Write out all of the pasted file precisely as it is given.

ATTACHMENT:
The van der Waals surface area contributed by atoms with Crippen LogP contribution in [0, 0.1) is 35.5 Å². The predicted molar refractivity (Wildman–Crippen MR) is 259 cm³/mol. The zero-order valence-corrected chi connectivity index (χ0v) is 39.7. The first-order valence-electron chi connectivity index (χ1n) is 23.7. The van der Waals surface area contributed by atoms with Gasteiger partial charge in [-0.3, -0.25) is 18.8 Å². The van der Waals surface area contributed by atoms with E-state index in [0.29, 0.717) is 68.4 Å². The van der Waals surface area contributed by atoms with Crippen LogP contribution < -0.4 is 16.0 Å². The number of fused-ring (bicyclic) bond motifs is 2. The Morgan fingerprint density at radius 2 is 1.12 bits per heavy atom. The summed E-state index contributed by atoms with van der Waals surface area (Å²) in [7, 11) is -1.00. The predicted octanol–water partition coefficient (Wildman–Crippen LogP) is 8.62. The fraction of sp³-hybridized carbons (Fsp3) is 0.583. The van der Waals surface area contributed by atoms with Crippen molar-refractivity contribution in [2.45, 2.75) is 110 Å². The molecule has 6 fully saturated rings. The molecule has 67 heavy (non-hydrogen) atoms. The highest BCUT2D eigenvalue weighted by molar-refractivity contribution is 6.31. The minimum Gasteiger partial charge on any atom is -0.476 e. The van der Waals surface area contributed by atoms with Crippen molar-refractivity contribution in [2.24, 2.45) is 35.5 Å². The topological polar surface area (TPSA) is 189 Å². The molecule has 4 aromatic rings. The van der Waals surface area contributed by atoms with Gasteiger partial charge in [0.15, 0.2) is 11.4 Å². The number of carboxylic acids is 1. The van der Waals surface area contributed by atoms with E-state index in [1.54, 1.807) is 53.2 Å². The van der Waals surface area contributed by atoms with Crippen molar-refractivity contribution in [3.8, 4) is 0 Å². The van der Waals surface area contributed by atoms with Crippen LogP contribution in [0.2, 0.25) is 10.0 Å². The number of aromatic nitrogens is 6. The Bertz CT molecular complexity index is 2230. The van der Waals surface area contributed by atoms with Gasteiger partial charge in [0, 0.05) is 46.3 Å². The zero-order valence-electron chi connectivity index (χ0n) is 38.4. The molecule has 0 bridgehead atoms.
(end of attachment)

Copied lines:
The van der Waals surface area contributed by atoms with Crippen LogP contribution in [0, 0.1) is 35.5 Å². The predicted molar refractivity (Wildman–Crippen MR) is 259 cm³/mol. The zero-order valence-corrected chi connectivity index (χ0v) is 39.7. The first-order valence-electron chi connectivity index (χ1n) is 23.7. The van der Waals surface area contributed by atoms with Gasteiger partial charge in [-0.3, -0.25) is 18.8 Å². The van der Waals surface area contributed by atoms with E-state index in [0.29, 0.717) is 68.4 Å². The van der Waals surface area contributed by atoms with Crippen LogP contribution < -0.4 is 16.0 Å². The number of fused-ring (bicyclic) bond motifs is 2. The Morgan fingerprint density at radius 2 is 1.12 bits per heavy atom. The summed E-state index contributed by atoms with van der Waals surface area (Å²) in [7, 11) is -1.00. The predicted octanol–water partition coefficient (Wildman–Crippen LogP) is 8.62. The fraction of sp³-hybridized carbons (Fsp3) is 0.583. The van der Waals surface area contributed by atoms with Crippen molar-refractivity contribution in [2.45, 2.75) is 110 Å². The molecule has 6 fully saturated rings. The molecule has 67 heavy (non-hydrogen) atoms. The highest BCUT2D eigenvalue weighted by molar-refractivity contribution is 6.31. The minimum Gasteiger partial charge on any atom is -0.476 e. The van der Waals surface area contributed by atoms with Crippen molar-refractivity contribution in [2.24, 2.45) is 35.5 Å². The topological polar surface area (TPSA) is 189 Å². The molecule has 4 aromatic rings. The van der Waals surface area contributed by atoms with Gasteiger partial charge in [0.15, 0.2) is 11.4 Å². The number of carboxylic acids is 1. The van der Waals surface area contributed by atoms with E-state index in [1.54, 1.807) is 53.2 Å². The van der Waals surface area contributed by atoms with Crippen molar-refractivity contribution in [3.8, 4) is 0 Å². The van der Waals surface area contributed by atoms with Crippen LogP contribution in [0.2, 0.25) is 10.0 Å². The number of aromatic nitrogens is 6. The Bertz CT molecular complexity index is 2230. The van der Waals surface area contributed by atoms with Gasteiger partial charge in [0, 0.05) is 46.3 Å². The zero-order valence-electron chi connectivity index (χ0n) is 38.4. The molecule has 0 bridgehead atoms.